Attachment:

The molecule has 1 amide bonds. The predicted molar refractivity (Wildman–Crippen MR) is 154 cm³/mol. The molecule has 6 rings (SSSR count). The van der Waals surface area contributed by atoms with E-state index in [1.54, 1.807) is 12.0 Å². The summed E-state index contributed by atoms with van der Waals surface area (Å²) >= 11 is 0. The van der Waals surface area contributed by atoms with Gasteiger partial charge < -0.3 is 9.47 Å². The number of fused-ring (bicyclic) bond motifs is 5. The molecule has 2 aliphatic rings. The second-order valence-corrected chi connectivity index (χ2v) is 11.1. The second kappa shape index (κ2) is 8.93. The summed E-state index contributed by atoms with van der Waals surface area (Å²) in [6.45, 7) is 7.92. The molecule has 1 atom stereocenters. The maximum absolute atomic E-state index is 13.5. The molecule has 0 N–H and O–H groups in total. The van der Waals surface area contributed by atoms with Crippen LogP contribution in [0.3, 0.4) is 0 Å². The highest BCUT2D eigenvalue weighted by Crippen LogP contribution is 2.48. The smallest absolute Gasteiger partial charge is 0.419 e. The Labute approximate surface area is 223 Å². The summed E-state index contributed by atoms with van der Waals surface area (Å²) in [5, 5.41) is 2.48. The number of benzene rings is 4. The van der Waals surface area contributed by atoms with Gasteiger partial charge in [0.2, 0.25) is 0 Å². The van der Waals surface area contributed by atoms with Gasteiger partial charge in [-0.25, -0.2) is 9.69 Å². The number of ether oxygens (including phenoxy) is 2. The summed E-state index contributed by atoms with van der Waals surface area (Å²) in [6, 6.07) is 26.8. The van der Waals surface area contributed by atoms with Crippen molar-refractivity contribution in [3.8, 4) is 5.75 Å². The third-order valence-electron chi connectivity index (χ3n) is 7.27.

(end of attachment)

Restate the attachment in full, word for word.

The molecule has 1 amide bonds. The predicted molar refractivity (Wildman–Crippen MR) is 154 cm³/mol. The molecule has 6 rings (SSSR count). The van der Waals surface area contributed by atoms with E-state index in [1.54, 1.807) is 12.0 Å². The summed E-state index contributed by atoms with van der Waals surface area (Å²) >= 11 is 0. The van der Waals surface area contributed by atoms with Gasteiger partial charge < -0.3 is 9.47 Å². The number of fused-ring (bicyclic) bond motifs is 5. The molecule has 2 aliphatic rings. The second-order valence-corrected chi connectivity index (χ2v) is 11.1. The second kappa shape index (κ2) is 8.93. The summed E-state index contributed by atoms with van der Waals surface area (Å²) in [6.45, 7) is 7.92. The molecule has 1 atom stereocenters. The maximum absolute atomic E-state index is 13.5. The molecule has 0 N–H and O–H groups in total. The van der Waals surface area contributed by atoms with Crippen LogP contribution in [0.3, 0.4) is 0 Å². The highest BCUT2D eigenvalue weighted by Crippen LogP contribution is 2.48. The smallest absolute Gasteiger partial charge is 0.419 e. The Labute approximate surface area is 223 Å². The summed E-state index contributed by atoms with van der Waals surface area (Å²) in [5, 5.41) is 2.48. The number of benzene rings is 4. The van der Waals surface area contributed by atoms with Gasteiger partial charge in [0.2, 0.25) is 0 Å². The van der Waals surface area contributed by atoms with Gasteiger partial charge in [-0.25, -0.2) is 9.69 Å². The number of ether oxygens (including phenoxy) is 2. The summed E-state index contributed by atoms with van der Waals surface area (Å²) in [6, 6.07) is 26.8. The van der Waals surface area contributed by atoms with Crippen molar-refractivity contribution in [3.8, 4) is 5.75 Å². The third-order valence-electron chi connectivity index (χ3n) is 7.27.